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June 12, 2017


When my colleague dropped a note in the #random slack channel polling for readers of James Baldwin’s “Fire Next Time,” I responded. In truth, I’d not yet read it, but I had been struck by his stirring perspectives when I encountered the documentary he hosted about San Francisco when I wrote a bit about the complexities of being a professional black male in the area. I had made a note to read more from him, and this implied lie to my coworker prompted me to make a weekend’s work of it.

I started it as I travelled to Canada, and by the time I got back I’d finished it—and gained an entirely new view of myself and the world. Baldwin puts forth a few groundbreaking assertions.

First a foremost, a black person must not come to believe that which society believes about him/her. The range in which the black person operates is prescribed narrow, and there is no expectation for a black person to step beyond that range except in prescribed ways. These ways, of course, are white ways: the practices and principles which permit acceptance into a culture that is defined by and designed for white people and the preservation of their power.

Second, the culture of white people is abhorrent. It is based upon white superiority and non-white inferiority. It “burdens” the white man with correcting the savage ways of others, often in cruel and immoral ways. There is no white triumph that is not violent, no pinnacle or glorious era that isn’t marked by brutish, greedy amassing of power. It has always been about power and the ability to control, to enforce, to compel—and the fear of losing that power.

Third, no sane non-white person should ever desire to be accepted by white people into their culture except that they be brainwashed into accepting that which society believes about them. There is no place of honor for the non-white in that world, nor is that worldview appropriate for this world of whites and non-whites. It is not reflective of reality; white is not superior (or inferior) to non-white. It seems silly to even assert that it is, but notice the visceral reactions to phrases like “black lives matter” or “black is beautiful.”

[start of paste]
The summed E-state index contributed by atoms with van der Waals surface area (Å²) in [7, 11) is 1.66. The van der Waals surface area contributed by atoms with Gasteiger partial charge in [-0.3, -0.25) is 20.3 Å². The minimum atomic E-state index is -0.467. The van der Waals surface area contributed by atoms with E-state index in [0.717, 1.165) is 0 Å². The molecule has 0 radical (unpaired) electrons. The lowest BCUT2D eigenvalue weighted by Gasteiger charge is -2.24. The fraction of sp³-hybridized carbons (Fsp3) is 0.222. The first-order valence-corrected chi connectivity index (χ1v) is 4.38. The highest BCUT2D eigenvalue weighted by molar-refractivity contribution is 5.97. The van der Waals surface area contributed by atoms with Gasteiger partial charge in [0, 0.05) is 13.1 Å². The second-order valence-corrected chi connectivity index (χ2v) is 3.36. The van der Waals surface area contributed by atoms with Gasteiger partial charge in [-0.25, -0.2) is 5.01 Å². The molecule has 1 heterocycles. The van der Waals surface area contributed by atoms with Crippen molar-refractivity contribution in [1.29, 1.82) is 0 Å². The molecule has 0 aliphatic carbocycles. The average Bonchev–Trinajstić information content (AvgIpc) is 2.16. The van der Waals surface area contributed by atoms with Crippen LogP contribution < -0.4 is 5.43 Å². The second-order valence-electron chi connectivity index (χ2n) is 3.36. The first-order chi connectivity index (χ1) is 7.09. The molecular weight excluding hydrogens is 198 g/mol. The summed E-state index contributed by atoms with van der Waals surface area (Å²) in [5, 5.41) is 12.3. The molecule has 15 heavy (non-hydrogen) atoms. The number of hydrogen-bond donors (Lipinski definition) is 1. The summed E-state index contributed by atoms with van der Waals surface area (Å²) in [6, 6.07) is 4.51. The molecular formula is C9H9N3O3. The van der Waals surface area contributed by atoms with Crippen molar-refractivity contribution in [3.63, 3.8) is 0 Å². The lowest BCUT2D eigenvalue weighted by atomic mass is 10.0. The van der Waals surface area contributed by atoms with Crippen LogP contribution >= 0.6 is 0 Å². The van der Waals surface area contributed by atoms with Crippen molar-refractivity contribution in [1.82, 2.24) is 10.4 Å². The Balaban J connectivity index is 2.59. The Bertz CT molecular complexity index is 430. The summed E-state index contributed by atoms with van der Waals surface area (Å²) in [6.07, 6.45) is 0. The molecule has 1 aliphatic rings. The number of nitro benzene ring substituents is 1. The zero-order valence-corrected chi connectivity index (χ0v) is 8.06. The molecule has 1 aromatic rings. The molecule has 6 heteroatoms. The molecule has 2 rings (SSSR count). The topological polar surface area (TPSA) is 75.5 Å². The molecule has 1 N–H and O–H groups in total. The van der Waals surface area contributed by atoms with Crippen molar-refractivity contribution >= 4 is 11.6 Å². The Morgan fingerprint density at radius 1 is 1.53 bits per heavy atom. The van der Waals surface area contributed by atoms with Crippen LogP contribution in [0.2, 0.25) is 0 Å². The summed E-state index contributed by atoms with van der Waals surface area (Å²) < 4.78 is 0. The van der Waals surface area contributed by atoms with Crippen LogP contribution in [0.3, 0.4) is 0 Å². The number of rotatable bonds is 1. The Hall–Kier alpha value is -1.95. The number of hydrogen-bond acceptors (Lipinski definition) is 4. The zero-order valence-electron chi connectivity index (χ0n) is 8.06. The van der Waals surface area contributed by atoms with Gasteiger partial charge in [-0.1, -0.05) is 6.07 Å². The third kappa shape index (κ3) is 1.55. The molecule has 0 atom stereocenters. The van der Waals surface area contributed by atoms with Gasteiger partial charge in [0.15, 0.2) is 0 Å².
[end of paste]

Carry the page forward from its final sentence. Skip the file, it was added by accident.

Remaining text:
Fourth, it is not for us, non-whites, to be accepted by white people, but for white people to be accepted by us. There is a perception of immediate threat to white power and control when non-white perspectives take equal footing, as just noted. This is immature, to be kind. In such immaturity, fears are revealed which illuminate who the white person really is. Fear of other equal cultures creates the nigger, the chink and the spic. Fear of powerful retributive justice creates the thug, the gangbanger. Fear of a brown, non-Christian worldview creates the war on terror, and so on. These are names and concepts direct from their worldview, which we are wise (as previously noted) to not accept. We must instead reject these views for the troubling misperceptions that they are and insist upon a more realistic and accepting worldview for our America.

Fifth, black Americans are true Americans. We were born here: brought over as property and disconnected from our heritage, treated as subhuman for centuries and then marginalized for generations. We may not be the true Native American, but we are most certainly America’s original cultural product. This country belongs to us in a way that, when realized, is amazing. It is our responsibility, then to make America not “great again” (ugh) but what it should be—and to help all Americans become their best self.

Finally, pity them to avoid being consumed by their anger and hatred. The goal is not to identify and take down enemies; it is to enlighten minds and use that expanded awareness to improve life for all Americans—even all humanity. There are white people who understand this and are consciously developing themselves, which is arduous and is commendable. White people are not our adversaries, though sometimes it seems an opponent is all some ever look for. Ignorance and illusion is our enemy. It is our burden to show our best example—our most beautiful self—and extend the logic of love, the true tool of the oppressed.

Stacked next to my recent reflections, this is paradigm changing for me. It springs new life into who I am and where I want to be.

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